December 9, 2020

Tax Highlights from the Coronavirus Aid, Relief and Economic Security (CARES) Act

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  • Eligible individuals can receive a credit against his or her 2020 tax liability. Individuals eligible for this credit include U.S. residents with a social security number who are not: (1) able to be claimed as a dependent on someone else’s tax return, or (2) an estate or trust. The amount of credit received is dependent on how much the individual earns. The IRS will determine income for these purposes by using the 2019 tax return information (now due July 15, 2020). If the individual hasn’t submitted tax documents this year, then the IRS may use last year’s return to calculate income. An eligible taxpayer earning less than $75,000, or spouses collectively earning less than $150,000, are eligible for $1,200 per person, plus an additional $500 per each qualifying child. Social Security recipients and railroad retirees who are not typically required to file a tax return are also eligible and will receive their payments without filing a return.
  • For the 2020 tax year, the cap limiting how much individuals can deduct in charitable cash contributions (60% of AGI) has been removed. As a result, individuals can fully deduct charitable cash contributions equal to as much as 100% of their AGI this year. And for tax years beginning in 2020, eligible taxpayers (i.e., one who does not elect to itemize deductions) are entitled to an above-the-line deduction of up to $300 for charitable cash contributions to a qualified tax-exempt organization.
  • From March 27, 2020, through December 31, 2020, individuals may exclude from taxable income up to $5,250 of most student loan payment reimbursements made by their employers.

Retirement Plans

  • Suspends the minimum distribution rule for 2020 for defined contribution plans and IRAs, ignoring 2020 in determining any five-year period on required withdrawals. In addition, the first time required minimum distributions within the grace period ending April 1, 2020, are also suspended. Any ten-year period on required withdrawals is not extended.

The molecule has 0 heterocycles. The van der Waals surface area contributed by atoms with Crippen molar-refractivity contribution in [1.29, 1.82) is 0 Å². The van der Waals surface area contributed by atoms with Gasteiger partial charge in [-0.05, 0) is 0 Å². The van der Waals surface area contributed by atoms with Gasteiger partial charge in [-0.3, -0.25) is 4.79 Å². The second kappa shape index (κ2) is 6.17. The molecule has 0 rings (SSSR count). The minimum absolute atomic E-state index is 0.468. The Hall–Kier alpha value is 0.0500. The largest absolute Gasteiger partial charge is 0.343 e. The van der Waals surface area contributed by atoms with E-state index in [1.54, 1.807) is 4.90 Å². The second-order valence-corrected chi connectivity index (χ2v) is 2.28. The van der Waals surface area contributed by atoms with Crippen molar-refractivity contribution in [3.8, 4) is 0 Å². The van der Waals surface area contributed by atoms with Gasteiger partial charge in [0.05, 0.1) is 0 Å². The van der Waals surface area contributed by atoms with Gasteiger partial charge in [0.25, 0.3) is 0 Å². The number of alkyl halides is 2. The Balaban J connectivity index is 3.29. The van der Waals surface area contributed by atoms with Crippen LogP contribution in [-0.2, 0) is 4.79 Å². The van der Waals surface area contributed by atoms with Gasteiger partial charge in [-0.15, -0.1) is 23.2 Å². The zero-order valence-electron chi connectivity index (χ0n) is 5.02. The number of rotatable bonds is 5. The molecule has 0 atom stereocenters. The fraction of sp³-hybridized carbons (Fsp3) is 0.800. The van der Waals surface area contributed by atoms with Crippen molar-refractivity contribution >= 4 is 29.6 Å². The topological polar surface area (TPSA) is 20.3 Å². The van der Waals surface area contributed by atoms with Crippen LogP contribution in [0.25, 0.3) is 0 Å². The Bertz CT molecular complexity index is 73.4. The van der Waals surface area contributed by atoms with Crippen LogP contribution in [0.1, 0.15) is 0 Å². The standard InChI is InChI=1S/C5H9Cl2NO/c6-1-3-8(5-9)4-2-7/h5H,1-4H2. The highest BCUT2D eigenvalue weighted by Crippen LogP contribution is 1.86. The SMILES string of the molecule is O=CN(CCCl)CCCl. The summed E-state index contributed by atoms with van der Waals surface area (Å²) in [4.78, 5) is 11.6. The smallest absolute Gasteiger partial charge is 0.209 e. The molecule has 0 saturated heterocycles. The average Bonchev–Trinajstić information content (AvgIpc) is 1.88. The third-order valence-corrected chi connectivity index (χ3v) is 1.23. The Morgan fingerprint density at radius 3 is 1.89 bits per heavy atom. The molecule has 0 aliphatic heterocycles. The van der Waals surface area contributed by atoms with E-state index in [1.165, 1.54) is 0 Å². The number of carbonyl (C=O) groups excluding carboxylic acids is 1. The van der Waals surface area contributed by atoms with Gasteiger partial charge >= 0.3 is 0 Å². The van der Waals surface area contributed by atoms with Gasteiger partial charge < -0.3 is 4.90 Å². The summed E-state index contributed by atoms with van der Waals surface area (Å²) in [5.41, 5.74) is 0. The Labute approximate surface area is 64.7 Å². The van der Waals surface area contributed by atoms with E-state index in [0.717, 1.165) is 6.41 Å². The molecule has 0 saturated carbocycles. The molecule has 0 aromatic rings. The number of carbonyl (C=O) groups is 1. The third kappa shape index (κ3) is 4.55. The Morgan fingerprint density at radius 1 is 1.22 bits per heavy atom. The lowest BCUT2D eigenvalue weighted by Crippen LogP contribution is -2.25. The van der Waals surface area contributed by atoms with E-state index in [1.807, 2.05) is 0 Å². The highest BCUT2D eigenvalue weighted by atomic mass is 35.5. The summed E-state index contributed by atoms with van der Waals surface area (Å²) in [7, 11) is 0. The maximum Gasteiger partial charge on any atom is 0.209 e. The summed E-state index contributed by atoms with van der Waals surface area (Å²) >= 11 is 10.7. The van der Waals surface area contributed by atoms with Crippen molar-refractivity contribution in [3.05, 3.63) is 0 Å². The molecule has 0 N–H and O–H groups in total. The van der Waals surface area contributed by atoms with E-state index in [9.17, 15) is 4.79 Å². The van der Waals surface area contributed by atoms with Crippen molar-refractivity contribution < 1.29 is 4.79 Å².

• The CARES Act waives the 10 percent withdrawal penalty for distributions in 2020 on qualified IRA’s or retirement plans up to $100,000. One third is taxed in each of the years beginning in 2020. Recontribution will be available within three years for individuals, whether self-employed or otherwise employed, who are diagnosed or have a spouse or dependent diagnosed with the virus rendering them unable to work due to quarantine, furlough, or reduced hours.
  • Allows cumulative loans from employer plans from date of enactment through September 22, 2020, of up to the lesser of $100,000 or 100 percent of an individual’s vested balance. It delays repayment on existing loans by one year on payments due on or after the date of enactment through December 31, 2020. In each case for individuals (including self-employed) diagnosed or with a spouse or dependent diagnosed with the virus or with an inability to work due to quarantine, furlough, or reduced hours.


  • A refundable employment tax credit is available for 50 percent of the first $10,000 of wages (including health insurance) paid or incurred from March 13, 2020, for any quarter through yearend for employers fully or partially shut down by a governmental authority due to the virus or whose quarterly gross receipts declined by more than 50 percent from the comparable quarter in 2019 ceasing at the start of a quarter where the 80 percent level is attained (not available to businesses relieved of certain loan indebtedness pursuant to the Act); for a business of more than 100 employees, the credit applies only when employees were not providing services due to the virus.
  • Social Security tax payments to employers may be deferred after enactment and through 2020. One-half to be paid on December 31, 2021, and the remaining balance due on December 31, 2022.
  • Business interest limitations are relaxed for 2019 and 2020. Deductions up to the amount of interest income plus 50 percent of income before depreciation and amortization. 2019 income numbers may be utilized in 2020 for the calculation of this limitation.
  • For C Corporations that incur a net operating loss in 2020 (or 2018 or 2019), the losses may be carried back five years.
  • The 2019 applicability of the ordinary income loss limitation for individuals delays to the new effective date of 2021, or 2027 for farmers.
  • C Corporations may deduct cash charitable contributions up to 25 percent of tentative taxable income for the 2020 year.
  • Until December 31, 2020, C corporations may take any unused alternative minimum tax credit deductions on their 2018 return; otherwise, it is taken in 2019.
  • Allows the immediate write-off of through bonus depreciation as a correction of the 2017 Tax Cuts and Jobs Act in restoring the treatment of leasehold improvements to commercial property by landlords or tenants as 15-year property.


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